The Search phase can be very short - sometimes only minutes if the persona finds a suitable solution and is convinced that they have found an answer that they are confident in. Or, it could last for days, weeks, or even months. The length of the Search phase is driven by:
1) The intensity of the tension
2) The availability of information
3) The perceived value of the solutions
4) The difficulty to execute the solutions
5) Adequate resources (cash, time, etc.)
6) A wide range of other factors
Once Henry feels like he has done enough research and has fully considered his options, he moves to the next step.
Step 7 - The Decision
Making a decision can be difficult - or it can be almost mindless. This difficulty depends on many factors, but it follows the considerations discussed earlier in the Search step.
Often the customer can't explain what led them to the final decision. Given the wide range of influencing factors, the decision is made through a mental algorithm that considers the weight of each consideration. For large or particularly complex decisions, people often resort to their own frameworks, like a comparison of the pros and cons of a given set of alternatives.
Once the decision is made, we move to the final step in the Purchase Path framework.
Step 8 - The Experience
Once a purchase has been made, the customer will begin to experience the product.
1) The checkout experience
2) The delivery experience
3) The installation or assembly experience
4) The first use experience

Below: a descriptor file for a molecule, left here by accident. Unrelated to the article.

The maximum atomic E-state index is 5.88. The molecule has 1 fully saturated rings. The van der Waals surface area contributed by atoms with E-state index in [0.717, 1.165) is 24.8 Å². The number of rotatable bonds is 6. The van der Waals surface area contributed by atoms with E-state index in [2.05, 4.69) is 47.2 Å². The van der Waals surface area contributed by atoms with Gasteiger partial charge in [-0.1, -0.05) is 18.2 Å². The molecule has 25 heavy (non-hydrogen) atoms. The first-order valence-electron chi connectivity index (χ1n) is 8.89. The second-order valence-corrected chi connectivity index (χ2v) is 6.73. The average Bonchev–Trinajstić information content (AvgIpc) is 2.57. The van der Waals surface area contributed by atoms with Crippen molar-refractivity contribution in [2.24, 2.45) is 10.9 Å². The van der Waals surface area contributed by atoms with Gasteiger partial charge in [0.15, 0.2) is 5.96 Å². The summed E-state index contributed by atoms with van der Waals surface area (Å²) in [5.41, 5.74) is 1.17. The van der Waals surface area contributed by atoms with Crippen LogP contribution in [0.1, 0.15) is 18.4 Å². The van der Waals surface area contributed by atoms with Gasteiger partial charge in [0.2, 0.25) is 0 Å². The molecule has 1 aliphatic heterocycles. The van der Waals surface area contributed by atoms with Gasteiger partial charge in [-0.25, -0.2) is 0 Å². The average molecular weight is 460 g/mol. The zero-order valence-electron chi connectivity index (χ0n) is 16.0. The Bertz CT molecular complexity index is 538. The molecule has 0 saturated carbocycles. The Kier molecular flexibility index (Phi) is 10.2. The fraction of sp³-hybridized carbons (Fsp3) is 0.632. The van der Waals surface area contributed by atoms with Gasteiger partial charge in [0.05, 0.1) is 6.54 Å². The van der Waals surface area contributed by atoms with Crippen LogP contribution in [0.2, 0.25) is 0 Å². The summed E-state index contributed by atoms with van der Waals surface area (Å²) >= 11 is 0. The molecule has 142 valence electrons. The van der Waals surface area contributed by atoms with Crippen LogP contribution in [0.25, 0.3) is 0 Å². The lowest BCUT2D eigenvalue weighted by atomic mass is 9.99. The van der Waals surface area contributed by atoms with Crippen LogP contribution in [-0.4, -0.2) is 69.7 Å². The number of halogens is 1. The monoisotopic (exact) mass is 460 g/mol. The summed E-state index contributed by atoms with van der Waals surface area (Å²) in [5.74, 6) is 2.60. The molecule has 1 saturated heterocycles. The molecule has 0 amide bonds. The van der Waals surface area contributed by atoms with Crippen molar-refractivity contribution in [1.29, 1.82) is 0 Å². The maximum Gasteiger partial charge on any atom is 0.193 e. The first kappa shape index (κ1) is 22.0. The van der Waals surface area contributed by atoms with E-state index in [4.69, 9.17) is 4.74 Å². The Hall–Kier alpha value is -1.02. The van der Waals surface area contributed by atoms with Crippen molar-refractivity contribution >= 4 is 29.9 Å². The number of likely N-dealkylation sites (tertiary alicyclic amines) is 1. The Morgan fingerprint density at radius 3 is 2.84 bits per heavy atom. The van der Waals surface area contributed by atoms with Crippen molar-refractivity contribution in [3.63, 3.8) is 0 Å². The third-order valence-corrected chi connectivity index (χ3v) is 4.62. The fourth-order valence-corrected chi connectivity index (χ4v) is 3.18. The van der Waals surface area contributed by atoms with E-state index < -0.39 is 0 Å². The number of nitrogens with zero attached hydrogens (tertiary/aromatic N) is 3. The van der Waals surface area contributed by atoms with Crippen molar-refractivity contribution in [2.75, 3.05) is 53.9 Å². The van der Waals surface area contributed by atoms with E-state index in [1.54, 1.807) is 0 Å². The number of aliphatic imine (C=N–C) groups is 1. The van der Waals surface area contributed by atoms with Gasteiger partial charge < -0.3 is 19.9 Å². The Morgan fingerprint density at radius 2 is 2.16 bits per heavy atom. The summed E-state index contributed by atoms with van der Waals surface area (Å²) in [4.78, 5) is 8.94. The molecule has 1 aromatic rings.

5) The evaluation of value after first use
6) Any problems encountered
7) Unexpected benefits or pleasure
8) How the product makes him feel
9) Any customer service experience
10) The problem resolution experience
This isn't a complete list of everything that goes into the evaluation of the experience. There can be many more factors at play during this stage. But, the bottom line is:
- Did the delivered product meet expectations?
- Do the benefits provided justify the cost?
- Did anything unpleasant or negatively unexpected happen?
- Did anything about the experience delight the customer?
- Do I like the product?
- Would I make the same decision again?
As business leaders, we are all trying to sell our products or services. It is very helpful to have a framework to illustrate the steps that go into successful marketing and sales campaigns.
Once the steps are clear, it is possible to evaluate actions that we take at each step to increase or improve the business performance of that step.
This article will help you analyze and improve your marketing and sales processes. If you want support with this process, feel free to give me a call to talk about how Asymmetric can work with you to implement an effective process.